That said, knee pain can have many causes.

  18. #18
    Conquer Cancer rider Boudicca's Avatar
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    A long while back I joined a couple of friends for a weekend trip despite not having been on a bicycle in something over a year (living in a city which was just not friendly to cycling). The plan was to do 50km on Day One, and another 50 on the next two days before heading home. But Day One turned out to be 75km, not 50, and by the end of the day I could hardly move my leg. I bought cream and painkillers, but by the next morning it was clear that it wasn't going to work, so bailed at the next town. My trip back took one bus and then three trains, and the ride back from the station was also very, very painful. I worried about that knee for almost a year before I strengthened it back up again.

    Lesson: be prepared, and take things easy until you are.
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  19. #19
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    I will echo the pedals issue. Are you on platforms without toe clips? I had issues with toe clips because of the angle they positioned my feet; I walk a bit duck-footed, and my ideal pedaling form follows. Well-adjusted clipless pedals have gone a long way toward minimizing (or eliminating) ITBS for me.

  20. #20
    Hooked on Touring
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    About 10% of tourings cyclists appear to have serious knee pain - peerhaps resulting from clipless pedals.
    If you are riding with clipless consider doing two things.

    1. Rest
    2. Switch out to cage pedals and ordinary shoes.

    Despite what people say about float and settings -
    It seems that some cyclists get repetitive motion stress in the knees.
    When using ordinary pedals - you have a much wider range of motion.

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    Quote Originally Posted by PauseTheMoment View Post
    I just started my first tour and after doing 4 straight days of riding (220 mi) my knees started to get terribly sore. Yesterday was 50 miles of long hills out on Rt. 30 in Oregon heading out towards Astoria. That certainly didn't help one bit. We finally arrived in Astoria yesterday evening and I was experiencing horrible pain in both knees, but more specifically my left knee. The outer (IT band?) is killing me to the point that walking is a slight issue, using my legs in a pedaling motion, walking up stairs, etc is a nightmare.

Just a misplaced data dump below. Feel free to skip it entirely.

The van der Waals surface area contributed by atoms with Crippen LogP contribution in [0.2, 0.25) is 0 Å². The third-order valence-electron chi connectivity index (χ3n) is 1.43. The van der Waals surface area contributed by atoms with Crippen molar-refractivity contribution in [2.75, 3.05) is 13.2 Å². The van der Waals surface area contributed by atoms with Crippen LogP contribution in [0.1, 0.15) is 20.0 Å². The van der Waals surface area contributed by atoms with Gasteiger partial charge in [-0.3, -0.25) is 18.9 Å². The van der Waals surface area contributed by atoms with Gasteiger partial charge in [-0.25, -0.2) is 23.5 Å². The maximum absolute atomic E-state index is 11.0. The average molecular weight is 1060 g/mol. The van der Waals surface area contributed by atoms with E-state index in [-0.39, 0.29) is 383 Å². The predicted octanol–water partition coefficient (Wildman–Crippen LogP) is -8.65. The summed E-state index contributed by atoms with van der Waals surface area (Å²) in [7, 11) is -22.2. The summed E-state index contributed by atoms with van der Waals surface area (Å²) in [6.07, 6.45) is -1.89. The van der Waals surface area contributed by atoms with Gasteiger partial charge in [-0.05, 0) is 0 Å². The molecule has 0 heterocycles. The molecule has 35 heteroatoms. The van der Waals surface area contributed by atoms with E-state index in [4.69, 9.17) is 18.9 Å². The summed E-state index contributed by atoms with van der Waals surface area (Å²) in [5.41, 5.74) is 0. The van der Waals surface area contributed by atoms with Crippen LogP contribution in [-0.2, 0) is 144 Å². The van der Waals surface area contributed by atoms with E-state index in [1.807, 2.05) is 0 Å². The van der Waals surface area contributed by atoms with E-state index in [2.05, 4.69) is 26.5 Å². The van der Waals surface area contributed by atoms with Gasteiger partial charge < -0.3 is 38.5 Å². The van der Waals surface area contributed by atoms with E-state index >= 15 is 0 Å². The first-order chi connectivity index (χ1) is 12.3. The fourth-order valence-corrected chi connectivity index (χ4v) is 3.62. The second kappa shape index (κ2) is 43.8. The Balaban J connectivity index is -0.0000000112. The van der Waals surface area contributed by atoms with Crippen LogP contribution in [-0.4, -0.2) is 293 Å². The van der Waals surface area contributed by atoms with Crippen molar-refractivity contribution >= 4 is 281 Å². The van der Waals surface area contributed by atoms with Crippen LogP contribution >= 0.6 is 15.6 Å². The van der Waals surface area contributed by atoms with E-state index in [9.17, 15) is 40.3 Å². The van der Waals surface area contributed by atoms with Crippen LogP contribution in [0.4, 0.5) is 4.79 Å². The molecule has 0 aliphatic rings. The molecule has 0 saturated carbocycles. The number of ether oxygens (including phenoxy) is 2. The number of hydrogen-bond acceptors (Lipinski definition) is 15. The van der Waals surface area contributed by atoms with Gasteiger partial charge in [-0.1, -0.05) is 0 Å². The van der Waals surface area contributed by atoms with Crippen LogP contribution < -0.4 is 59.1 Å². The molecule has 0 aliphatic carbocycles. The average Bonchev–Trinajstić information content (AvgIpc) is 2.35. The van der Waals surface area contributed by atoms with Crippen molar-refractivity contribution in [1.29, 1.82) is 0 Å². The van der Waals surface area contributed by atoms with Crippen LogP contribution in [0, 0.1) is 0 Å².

Today is my first rest day and I'm going to have to take another day tomorrow at the least. Have you experienced outer and inner knee pain on tour? If so, how did you treat it?
    Where do you sit on your saddle when you are climbing a hill or riding on flats?
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  22. #22
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    Quote Originally Posted by jamawani View Post
    About 10% of tourings cyclists appear to have serious knee pain - peerhaps resulting from clipless pedals.
    If you are riding with clipless consider doing two things.

    1. Rest
    2. Switch out to cage pedals and ordinary shoes.

    Despite what people say about float and settings -
    It seems that some cyclists get repetitive motion stress in the knees.
    When using ordinary pedals - you have a much wider range of motion.
    Actually, clipless pedal systems help reduce knee issues if they are correctly fitted and installed by a professional bike fitter. A professional bike fitter when coming to fit a person with clipless pedals works almost the same way as a professional shoe fitter in a pro running shop. Usually, a fitter determine the foot gait by looking at how the person walks -- toe out and toe in and is the person pronating or supinating and does he or she need orthotic wedge to keep the knees tracking straight without excessive buckling. Not everyone has a perfect feet as demonstrated that some people need orthotics to help correct imperfect feet. There are spacers you can add to the SPD cleats to compensate a person's pronation or supination issues or to compensate for unequal length of the person feet which then causes the pelvis to rock side to side too!